Born into a humble Jewish family in Amsterdam in 1632, Baruch Spinoza became one of the key figures of the seventeenth-century Dutch and European Enlightenment.
Although Spinoza was often the subject of persecution as an atheist in his day, his writings played an important role in shaping philosophy, theology, and politics for centuries to come. For example, Hegel claimed to his contemporaries that “either you are a Spinozist or you are not a philosopher”. Early political Zionists often invoked Spinoza, who endorsed Jewish self-confidence. His thought remains a turning point in the history of liberal constitutionalism; because it provides one of the clearest and most compelling defenses of free speech, democracy, and the dignity of the philosophical life.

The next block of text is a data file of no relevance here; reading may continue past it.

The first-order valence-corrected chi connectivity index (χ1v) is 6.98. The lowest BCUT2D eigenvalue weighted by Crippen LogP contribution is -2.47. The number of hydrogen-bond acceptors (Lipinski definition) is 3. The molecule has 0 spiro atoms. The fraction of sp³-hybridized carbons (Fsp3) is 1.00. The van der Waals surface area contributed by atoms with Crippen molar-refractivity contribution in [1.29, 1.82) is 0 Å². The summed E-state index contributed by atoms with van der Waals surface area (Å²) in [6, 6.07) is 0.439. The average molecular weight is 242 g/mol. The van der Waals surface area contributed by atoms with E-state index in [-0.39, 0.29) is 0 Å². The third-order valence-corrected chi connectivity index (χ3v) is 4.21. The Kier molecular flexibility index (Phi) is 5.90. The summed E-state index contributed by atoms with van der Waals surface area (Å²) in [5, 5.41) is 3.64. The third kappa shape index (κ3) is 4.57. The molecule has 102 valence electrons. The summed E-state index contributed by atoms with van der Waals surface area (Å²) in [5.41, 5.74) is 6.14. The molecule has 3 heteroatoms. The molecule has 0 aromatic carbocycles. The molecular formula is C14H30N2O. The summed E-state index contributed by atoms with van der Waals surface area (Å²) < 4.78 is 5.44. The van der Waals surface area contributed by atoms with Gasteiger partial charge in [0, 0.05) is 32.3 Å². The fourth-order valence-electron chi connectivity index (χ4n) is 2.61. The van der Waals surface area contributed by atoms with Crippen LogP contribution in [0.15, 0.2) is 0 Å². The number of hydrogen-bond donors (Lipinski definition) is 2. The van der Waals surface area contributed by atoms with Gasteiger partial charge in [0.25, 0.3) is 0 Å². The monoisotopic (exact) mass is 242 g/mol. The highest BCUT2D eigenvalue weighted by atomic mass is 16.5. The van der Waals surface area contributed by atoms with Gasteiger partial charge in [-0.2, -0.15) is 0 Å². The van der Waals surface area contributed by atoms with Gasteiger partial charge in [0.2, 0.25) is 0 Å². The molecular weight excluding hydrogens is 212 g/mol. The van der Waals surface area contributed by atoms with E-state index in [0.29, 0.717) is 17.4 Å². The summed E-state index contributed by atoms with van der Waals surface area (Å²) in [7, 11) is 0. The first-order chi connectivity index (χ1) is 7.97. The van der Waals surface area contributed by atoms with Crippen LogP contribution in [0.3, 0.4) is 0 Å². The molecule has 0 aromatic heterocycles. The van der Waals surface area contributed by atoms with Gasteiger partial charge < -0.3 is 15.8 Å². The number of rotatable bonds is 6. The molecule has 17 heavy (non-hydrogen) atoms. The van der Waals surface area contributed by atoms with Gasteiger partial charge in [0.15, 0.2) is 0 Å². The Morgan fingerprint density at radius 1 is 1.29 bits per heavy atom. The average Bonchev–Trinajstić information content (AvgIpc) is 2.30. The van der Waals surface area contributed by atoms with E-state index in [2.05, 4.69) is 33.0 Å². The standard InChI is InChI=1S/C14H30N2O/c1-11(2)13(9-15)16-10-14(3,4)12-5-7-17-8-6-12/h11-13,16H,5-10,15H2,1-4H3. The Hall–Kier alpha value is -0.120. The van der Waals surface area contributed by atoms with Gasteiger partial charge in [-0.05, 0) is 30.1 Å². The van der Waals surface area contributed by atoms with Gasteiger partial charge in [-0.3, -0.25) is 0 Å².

1) “Hope is the restless joy that comes from the idea of a future or past thing whose event leaves us in doubt”
2) “Compassion is love insofar as it allows one to rejoice for the benefit of others and grieve over his misfortune”
3) “No one can keep God in hate”
4) “The existence of a being is to persevere in its existence”
6) “That’s all, in itself or something else”
7) “Liberty exists by its own necessity and is said to be a decision to act by itself”
8) “Don’t mock, don’t cry, don’t curse but don’t understand”
9) “The desire born of joy is equal and stronger than the desires of sadness”